A recent study from Arup has shown that more than a quarter of the UK’s container traffic could be moved by coastal shipping rather than heavy goods vehicles (HGVs) – which, according to Arup Director Darren Briggs, would not only ‘deliver significant benefits in terms of congestion and emissions but also reduce logistics costs and support the growth of regional economies’.
Writing in a blog post about the report, Briggs said: ‘In terms of CO2 emissions, the transition would save 9.6 million CO2 tonnes when compared to diesel HGVs and 2.6 million CO2 tonnes when factoring the current HGV decarbonisation pathway.’
In addition to cutting emissions, the sea-change would also bring cost savings and help create jobs.
‘Average operating costs for coastal transport compared to road per container could be 50% lower, depending on the loading of the vessel,’ said Briggs. ‘The transition would reduce transport operating costs by 31%, a saving of circa £4 billion. Regional ports would also see an increase in volume resulting in private investment and job creation in line with the government’s economic levelling up agenda.’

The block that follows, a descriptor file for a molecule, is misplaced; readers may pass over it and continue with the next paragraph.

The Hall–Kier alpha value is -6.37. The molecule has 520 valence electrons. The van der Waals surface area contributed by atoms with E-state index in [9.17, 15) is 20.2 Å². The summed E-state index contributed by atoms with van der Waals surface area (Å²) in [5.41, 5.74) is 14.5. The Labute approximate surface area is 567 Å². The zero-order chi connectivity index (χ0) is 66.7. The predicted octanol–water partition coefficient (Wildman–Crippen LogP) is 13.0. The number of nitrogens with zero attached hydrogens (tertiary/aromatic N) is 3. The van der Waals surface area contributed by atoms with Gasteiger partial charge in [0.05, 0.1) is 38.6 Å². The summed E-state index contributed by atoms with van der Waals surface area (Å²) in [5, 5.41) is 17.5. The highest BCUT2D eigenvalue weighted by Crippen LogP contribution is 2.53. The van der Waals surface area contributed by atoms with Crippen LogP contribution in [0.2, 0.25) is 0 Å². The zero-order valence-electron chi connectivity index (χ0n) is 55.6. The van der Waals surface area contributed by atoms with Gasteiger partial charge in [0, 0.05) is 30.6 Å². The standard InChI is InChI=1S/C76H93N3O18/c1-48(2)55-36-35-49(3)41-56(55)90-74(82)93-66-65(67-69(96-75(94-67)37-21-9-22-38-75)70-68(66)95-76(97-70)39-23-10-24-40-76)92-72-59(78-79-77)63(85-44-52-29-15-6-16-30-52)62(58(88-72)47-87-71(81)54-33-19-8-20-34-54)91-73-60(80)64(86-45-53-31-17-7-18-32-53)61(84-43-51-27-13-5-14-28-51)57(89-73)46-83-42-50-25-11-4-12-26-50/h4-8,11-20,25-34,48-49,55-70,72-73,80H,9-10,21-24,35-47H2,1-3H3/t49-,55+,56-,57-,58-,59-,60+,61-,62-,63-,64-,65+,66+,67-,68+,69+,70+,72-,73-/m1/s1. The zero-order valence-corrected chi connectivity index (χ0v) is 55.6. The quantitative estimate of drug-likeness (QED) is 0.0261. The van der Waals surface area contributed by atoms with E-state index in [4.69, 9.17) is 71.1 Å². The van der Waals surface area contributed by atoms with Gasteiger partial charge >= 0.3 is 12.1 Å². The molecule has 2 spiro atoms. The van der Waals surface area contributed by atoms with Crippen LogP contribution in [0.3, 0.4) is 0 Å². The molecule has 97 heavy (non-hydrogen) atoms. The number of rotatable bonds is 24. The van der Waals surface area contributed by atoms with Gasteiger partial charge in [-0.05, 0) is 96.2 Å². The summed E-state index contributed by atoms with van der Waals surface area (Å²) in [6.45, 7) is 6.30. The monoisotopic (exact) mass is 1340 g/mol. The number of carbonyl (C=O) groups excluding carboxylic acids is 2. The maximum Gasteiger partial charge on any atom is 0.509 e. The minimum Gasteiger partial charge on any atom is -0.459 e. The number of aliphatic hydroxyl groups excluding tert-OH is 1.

Arup hosted a seminar and workshop on ‘Decarbonising shipping – opportunities for the UK’ on 13 September as part the London International Shipping Week and it will share the key findings of the event in an article that will be published in the forthcoming October/November issue of the Bunkerspot magazine.